Some female founders want to shake off the gender identifiers and be called just “founders,” like men are. Gendered labels, such as “female founder,” “women in tech,” “female entrepreneur,” “woman scientist,” or “lady boss,” are very often used to celebrate the accomplishments of women in male-dominated spaces, such as the tech ecosystem. But to some women, these labels perpetuate the idea that women are exceptions to the norm, rather than equal participants in their professional fields.
Some of the founders who share this sentiment are shunning opportunities to be featured in stories that highlight only the achievements of women because they worry about being othered. Turning down my request to have her featured on a women-only list of founders, a female founder rhetorically asked me, “How often do you see men being called male founders? How many lists of male founders have you written?” She refused to be featured in the story even after I explained that the story seeks to emphasise that, despite the challenges women face, such as the gender-funding gap and gender-based discrimination in workplaces, women are making significant accomplishments.
A number of women expressed fatigue from being approached by journalists to tell stories about their experiences as women in the male-dominated sector. But some women welcome it as it increases their visibility to investors and growth opportunities, especially those that are exclusive to women. Founder of Fashtracker, Wunmi Akinsola, told TechCabal that earlier on in her startup journey, she was apprehensive about the “female founder” label. “It took me failing to realise how skewed the system is against women and to embrace the valuable opportunities that are specially designed for women,” she said.
However, some feel shortchanged by these stories and say that they just want their work as operators in the space to be spotlighted without the gender lens. “These women-only stories make it seem like the accomplishments of women are anomalies rather than the norm, and thereby perpetuate the inequalities that they seek to undo,” a female founder told TechCabal in an email.
Some women also feel that gender-lens investments are only made because they are women and not based on the merit of their work. A media professional who has worked extensively with African female founders told TechCabal that “some feel like they are only helping the investors meet their diversity, equity, and inclusion (DEI) KPIs,” and that other commercial investors they meet down the line will assume the business is not commercially viable. “That is not how I want to be seen. I don’t want investors to see me as a woman, or invest in me because I am a woman. I want the quality of my work, the calibre of my skills, and the promise of my venture to be the benchmarks,” a founder told TechCabal in an interview.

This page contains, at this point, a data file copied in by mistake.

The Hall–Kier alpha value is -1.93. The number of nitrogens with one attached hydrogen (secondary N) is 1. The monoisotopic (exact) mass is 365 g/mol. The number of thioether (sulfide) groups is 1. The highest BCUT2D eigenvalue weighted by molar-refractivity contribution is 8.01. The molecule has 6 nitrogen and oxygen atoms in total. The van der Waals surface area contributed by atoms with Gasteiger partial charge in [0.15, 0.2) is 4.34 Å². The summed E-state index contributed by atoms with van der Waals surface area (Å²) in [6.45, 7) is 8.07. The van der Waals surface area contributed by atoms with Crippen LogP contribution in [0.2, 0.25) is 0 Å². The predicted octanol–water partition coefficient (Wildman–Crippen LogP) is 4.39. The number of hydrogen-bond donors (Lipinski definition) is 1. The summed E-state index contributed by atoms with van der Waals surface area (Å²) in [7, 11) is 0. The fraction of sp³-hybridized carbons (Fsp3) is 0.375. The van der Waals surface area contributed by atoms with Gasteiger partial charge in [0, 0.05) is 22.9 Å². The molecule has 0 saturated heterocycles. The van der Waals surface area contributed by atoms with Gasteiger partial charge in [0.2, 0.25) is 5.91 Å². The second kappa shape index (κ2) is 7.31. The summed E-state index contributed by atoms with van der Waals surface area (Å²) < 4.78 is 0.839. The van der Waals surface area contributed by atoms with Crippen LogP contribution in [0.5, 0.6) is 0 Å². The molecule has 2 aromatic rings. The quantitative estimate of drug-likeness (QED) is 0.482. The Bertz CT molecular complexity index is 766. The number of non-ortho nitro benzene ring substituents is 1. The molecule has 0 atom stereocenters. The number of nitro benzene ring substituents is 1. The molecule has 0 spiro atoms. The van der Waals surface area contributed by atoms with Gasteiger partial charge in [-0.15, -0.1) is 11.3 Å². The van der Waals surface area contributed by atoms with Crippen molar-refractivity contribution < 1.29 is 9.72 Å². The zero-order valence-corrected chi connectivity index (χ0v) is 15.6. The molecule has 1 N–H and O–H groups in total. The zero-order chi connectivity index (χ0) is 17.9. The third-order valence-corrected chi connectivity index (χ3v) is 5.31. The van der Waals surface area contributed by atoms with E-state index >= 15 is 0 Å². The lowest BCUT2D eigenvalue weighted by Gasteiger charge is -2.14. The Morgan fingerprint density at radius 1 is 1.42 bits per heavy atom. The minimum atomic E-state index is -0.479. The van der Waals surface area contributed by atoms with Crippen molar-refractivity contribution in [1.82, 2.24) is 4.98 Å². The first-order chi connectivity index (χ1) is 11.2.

But will changing our language to a more inclusive and gender-neutral one level the playing field? Melanie Okuneye, founder of the health startup, Akoma Health, doesn’t think so. “Investors and customers can see that we are female anyway! Female founders are unique in many ways, whether from the expectations placed on them or the challenges faced. So, I don’t see a problem with the title. I wear it with pride.” she told TechCabal. Olabinjo Adeniran, a marketing professional who co-founded and led growth at Future Africa, an African venture capital company, told TechCabal that even though Future Africa makes sure to invest in a particular percentage of women, he doesn’t recall any women founders pitching them as “female founders.”
Many male professionals have acknowledged the existence of gender-based problems in the tech ecosystem, such as the gender funding gap, gender-based discrimination in the workplace, and gender-based harassment, and agree that intentional efforts should be made to address these issues. However, they agree that constantly noting gender when talking about women, even when the situation doesn’t require a gender basis for discussion, is not helping matters. “It can be annoying and alienating if people only ever refer to you as a woman founder instead of measuring or telling your story as a leader of a fast-growing company,” Binjo said in a chat with TechCabal.
While agreeing that the title can sometimes be reductive, Odun Eweniyi, founder of savings platform PiggyVest and women-focused VC firm FirstCheck Africa, says that the gender distinction is a reminder of the progress that needs to be made in the push for equal representation. “As there are still ‘first woman to’ achievements in tech, this distinction is necessary to serve as a call to action for others to take the leap and that it can be done,” she told Techabal. Some professionals agree but think that this will change naturally over time. Damola Ajayi, who has co-founded two startups, Loft and Warenext, told TechCabal, ”Before there were hardly women in the ecosystem, but now all that is changing, and alongside the negative stereotypes and language, I believe that with time, people won’t refer to them as just founders and not female founders.”